2019 Dates Announced! October 10-13, 2019

OVERVIEW: We travel to the Shawnee National Forest in southern Illinois, near the Mississippi River. During the program, we observe dozens of reptiles and amphibians and talk with graduate students, reptile experts, and scientists from all all over the country. Everyone is there to observe a one-of-a-kind event: the migration of thousands of snakes, salamanders, and frogs from their summer habitat in the swamps to the rocky bluffs on the other side of the road.

LENGTH: 4 Days

ELIGIBILITY: Grades 7-12


INCLUDED: Includes camping gear, accommodations, meals, transportation, park fees, conservation program fees, instructional fees, guides, vehicles, location staff and all other trip activities.

ADDITIONAL COSTS: Personal items, extra snacks at rest areas on the road.

LOCATIONS: Larue-Pine Hills, Shawnee National Forest, Illinois

TOPICS: Herpetology, biomes (forest, swamp and bluff), ecosystems, predator/prey, migration, carrying capacity, r and K-selected species, human/wildlife interaction, wildlife identification, hiking safety, camping, social-emotional development.


Travel to Campground
Overnight: Tents, LaRue Pine Hills Campground

Depart in the early morning for the long drive to southern Illinois. Quick lunch stop on the road. Get to know each other on the trip. Dinner in camp. 

Day 02: FRIDAY
Explore Snake Road & Surrounding Area
Overnight: Tents, LaRue Pine Hills Campground

Up for breakfast and introductory information. Drive to Snake Road entrance and begin our 5.4 mile round trip walk to the end and back. It is easy walking on a gravel road, at a slow pace as we search for creatures. Photos will be taken, and we will take advantage of "teachable moments" as they arise. Lunch back at camp, and afternoon activities TBD. Dinner back at camp. 

Explore Snake Road & Surrounding Area
Overnight: Tents, LaRue Pine Hills Campground

Up early to eat breakfast around the campfire and then hit the road. Drive to Snake Road entrance and begin our 5.4 mile round trip walk to the end and back. This time we take the time to explore more “off road” into the woods and rocky areas. Lunch in the field. Dinner back at camp followed by camp fire and s'mores.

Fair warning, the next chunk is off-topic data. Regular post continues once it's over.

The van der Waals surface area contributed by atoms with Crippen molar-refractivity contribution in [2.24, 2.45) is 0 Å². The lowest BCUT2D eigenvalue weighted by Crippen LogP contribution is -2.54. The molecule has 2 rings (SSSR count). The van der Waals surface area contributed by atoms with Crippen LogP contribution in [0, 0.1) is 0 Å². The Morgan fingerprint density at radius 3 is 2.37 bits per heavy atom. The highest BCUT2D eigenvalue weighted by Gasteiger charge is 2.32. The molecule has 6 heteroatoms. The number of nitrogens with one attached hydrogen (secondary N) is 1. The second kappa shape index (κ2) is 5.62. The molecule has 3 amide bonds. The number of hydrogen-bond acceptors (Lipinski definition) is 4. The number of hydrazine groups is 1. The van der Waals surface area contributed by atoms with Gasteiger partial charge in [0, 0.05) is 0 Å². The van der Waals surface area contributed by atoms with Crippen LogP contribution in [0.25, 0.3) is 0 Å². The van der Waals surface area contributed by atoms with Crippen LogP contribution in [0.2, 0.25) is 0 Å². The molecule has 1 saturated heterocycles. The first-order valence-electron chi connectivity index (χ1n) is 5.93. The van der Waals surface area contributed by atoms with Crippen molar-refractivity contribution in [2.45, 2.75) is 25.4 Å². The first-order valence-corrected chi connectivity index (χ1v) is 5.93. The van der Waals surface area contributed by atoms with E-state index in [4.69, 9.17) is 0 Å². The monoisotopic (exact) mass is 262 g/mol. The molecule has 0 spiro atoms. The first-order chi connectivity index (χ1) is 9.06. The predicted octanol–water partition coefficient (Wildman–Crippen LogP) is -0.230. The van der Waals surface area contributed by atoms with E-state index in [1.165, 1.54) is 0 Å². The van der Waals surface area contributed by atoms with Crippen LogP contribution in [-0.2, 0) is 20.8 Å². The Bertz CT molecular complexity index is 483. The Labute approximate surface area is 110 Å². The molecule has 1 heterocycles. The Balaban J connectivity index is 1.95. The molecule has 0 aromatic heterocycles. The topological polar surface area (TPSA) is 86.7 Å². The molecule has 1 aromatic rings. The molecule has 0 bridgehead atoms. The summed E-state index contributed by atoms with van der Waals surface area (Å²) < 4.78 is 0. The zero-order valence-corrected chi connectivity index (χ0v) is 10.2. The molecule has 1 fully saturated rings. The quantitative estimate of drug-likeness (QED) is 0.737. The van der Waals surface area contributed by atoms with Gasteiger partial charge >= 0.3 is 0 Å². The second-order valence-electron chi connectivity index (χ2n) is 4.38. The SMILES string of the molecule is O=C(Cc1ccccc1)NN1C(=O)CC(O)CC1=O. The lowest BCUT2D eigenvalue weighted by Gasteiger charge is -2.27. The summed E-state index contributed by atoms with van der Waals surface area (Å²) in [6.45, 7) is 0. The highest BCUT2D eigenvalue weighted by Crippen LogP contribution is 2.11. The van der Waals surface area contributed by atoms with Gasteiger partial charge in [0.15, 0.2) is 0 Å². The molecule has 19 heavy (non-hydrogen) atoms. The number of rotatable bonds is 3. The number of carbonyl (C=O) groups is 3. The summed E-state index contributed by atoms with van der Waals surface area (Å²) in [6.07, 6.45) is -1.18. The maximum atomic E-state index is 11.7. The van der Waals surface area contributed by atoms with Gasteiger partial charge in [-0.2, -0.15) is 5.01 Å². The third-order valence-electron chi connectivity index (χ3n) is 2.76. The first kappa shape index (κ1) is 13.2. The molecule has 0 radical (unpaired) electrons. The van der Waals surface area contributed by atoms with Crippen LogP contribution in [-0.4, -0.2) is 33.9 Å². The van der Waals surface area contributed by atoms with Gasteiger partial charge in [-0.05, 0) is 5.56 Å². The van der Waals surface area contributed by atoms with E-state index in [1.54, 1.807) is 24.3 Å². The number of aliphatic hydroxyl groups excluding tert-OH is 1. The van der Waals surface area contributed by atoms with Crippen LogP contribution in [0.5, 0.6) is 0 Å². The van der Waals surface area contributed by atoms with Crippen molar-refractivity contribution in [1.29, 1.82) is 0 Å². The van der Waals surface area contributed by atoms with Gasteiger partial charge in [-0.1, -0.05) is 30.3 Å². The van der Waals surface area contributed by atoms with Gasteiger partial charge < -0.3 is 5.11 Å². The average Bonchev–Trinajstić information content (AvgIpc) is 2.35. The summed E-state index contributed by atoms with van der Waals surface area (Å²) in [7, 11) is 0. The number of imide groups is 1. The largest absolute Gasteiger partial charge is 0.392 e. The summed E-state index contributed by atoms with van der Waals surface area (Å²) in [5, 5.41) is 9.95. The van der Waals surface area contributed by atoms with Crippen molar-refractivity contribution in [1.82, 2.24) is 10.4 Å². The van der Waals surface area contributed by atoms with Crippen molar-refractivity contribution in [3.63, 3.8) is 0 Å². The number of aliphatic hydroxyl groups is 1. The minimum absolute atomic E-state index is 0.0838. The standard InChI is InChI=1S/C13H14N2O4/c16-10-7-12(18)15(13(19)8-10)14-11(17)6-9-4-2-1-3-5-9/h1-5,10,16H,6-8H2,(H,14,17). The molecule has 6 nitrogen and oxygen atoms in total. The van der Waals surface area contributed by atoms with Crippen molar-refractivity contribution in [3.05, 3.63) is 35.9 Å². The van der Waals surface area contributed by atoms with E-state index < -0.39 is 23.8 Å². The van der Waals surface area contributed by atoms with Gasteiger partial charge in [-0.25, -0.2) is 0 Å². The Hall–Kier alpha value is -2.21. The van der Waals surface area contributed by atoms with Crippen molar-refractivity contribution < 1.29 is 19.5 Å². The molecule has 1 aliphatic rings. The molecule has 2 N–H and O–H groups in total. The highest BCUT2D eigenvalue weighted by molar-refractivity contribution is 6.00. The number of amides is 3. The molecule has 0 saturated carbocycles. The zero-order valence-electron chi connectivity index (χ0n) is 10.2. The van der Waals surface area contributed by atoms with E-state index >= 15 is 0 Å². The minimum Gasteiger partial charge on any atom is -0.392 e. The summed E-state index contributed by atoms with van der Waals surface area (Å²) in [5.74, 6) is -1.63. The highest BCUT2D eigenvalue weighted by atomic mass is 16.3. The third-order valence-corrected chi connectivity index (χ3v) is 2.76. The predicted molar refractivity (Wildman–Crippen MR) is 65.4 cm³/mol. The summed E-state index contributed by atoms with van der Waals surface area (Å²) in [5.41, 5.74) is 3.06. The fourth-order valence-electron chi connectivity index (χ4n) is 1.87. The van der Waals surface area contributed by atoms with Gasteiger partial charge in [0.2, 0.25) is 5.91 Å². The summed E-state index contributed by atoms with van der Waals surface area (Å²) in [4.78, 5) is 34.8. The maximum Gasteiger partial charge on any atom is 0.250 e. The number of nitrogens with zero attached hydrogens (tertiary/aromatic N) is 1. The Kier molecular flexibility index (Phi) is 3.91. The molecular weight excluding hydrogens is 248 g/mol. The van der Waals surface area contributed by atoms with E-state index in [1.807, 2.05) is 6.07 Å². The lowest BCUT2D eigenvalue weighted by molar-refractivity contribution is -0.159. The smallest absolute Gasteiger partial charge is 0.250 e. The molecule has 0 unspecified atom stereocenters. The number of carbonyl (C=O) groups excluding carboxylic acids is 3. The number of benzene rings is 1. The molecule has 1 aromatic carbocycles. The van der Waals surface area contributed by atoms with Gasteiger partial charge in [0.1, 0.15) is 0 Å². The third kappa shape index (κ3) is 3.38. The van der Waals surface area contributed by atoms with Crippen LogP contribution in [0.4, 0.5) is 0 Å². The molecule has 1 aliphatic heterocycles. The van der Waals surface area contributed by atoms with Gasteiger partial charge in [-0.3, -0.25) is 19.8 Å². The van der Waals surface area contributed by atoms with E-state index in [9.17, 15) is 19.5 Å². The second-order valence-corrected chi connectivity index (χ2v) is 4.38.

Day 04 : SUNDAY
Return Home
Overnight: Home! 

Up early to eat breakfast around the campfire, break down camp, and hit the road. Lunch & Dinner will be quick stops on the road.

Why This Program is Awesome:

Snake Road is a world-class wildlife hotspot. Read this, from National Geographic:

"It’s one of the most unique places in the world, where snakes and other reptiles and amphibians migrate across a country road so famous that we invented a new name for it: the “Snake Road.”  In the Shawnee National Forest, Snake Road is closed to vehicles every spring and fall to protect thousands of reptiles and amphibians that migrate between summer and winter habitats.

On one side of the Snake Road are the sheer Pine Hills Bluffs and on the other side are the vast LaRue Swamps.  Every spring reptiles and amphibians come out of hibernation in the cliffs and bluffs and must move across the Snake Road to the swamp to feed and fatten up during the summer months.  Then in the fall they return to the bluff areas for winter hibernation.

This area is teeming with wildlife, including at least 35 species of snakes. Some unusual animals and birds that make LaRue-Pine Hills their home include the bobcat, bald eagle, spring cavefish, eastern woodrat, golden mouse, Mississippi kite and indigo bunting.  Because of the exceptional amount of diversity of plant and animal life recorded in the Pine Hills, it was designated a national Research Natural Area (RNA) in 1991. RNA’s are permanently protected to maintain biological diversity and to provide places for research and monitoring of undisturbed natural areas."

Here is the article and photos from National Geographic.


American Toad Anaxyrus americanus

Black Racer Coluber constrictor
Blanchard's Cricket Frog
 Acris crepitans blanchardi
Brown Marmorated Stink Bug Halyomorpha halys
Bullfrog Lithobates catesbeianus

Central Newt Notophthalmus viridescens
Chorus Frog Pseudacris triseriata
Corn Snake Elaphe guttata
Cottonmouth Agkistrodon piscivorus

DeKay’s Brownsnake Storeria dekayi

Eastern Pondhawk Erythemis simplicicollis
European Earwig Forficula auricularia

Fence Lizard Sceloporus undulatus
Five-lined Skink Plestiodon fasciatus
Flat-Backed Millipede Eurymerodesmus spp.
Fork-Tailed Bush Katydid Scudderia furcata
Fowler’s Toad Anaxyrus fowleri

Green Frog Rana clamitans
Green Treefrog Hyla cinerea
Grey Treefrog Hyla versicolor
Ground Skink Scincella lateralis

Leopard frog Rana pipiens

Map Turtle Graptemys geographica
Midland Brown Snake Storeria dekayi wrightorum
Midland Water Snake Nerodia sipedon pleuralis

North American Millipede Narceus americanus

Painted Turtle Chrysemys picta
Plains Gartersnake Thamnophis radix

Rat Snake Elaphe obsoleta
Red Paper Wasp Polistes spp.
Redbelly Snake Storeria occipitomaculata
Ringneck Snake Diadophis punctatus
Rough Green Snake Opheodrys aestivus

Spotted Cave Salamander Eurycea lucifuga
Spring Peeper Pseudacris crucifer

Western Ribbonsnake Thamnophis proximus

Yellow-bellied Watersnake Nerodia erythrogaster

Zigzag Salamander Plethodon dorsalis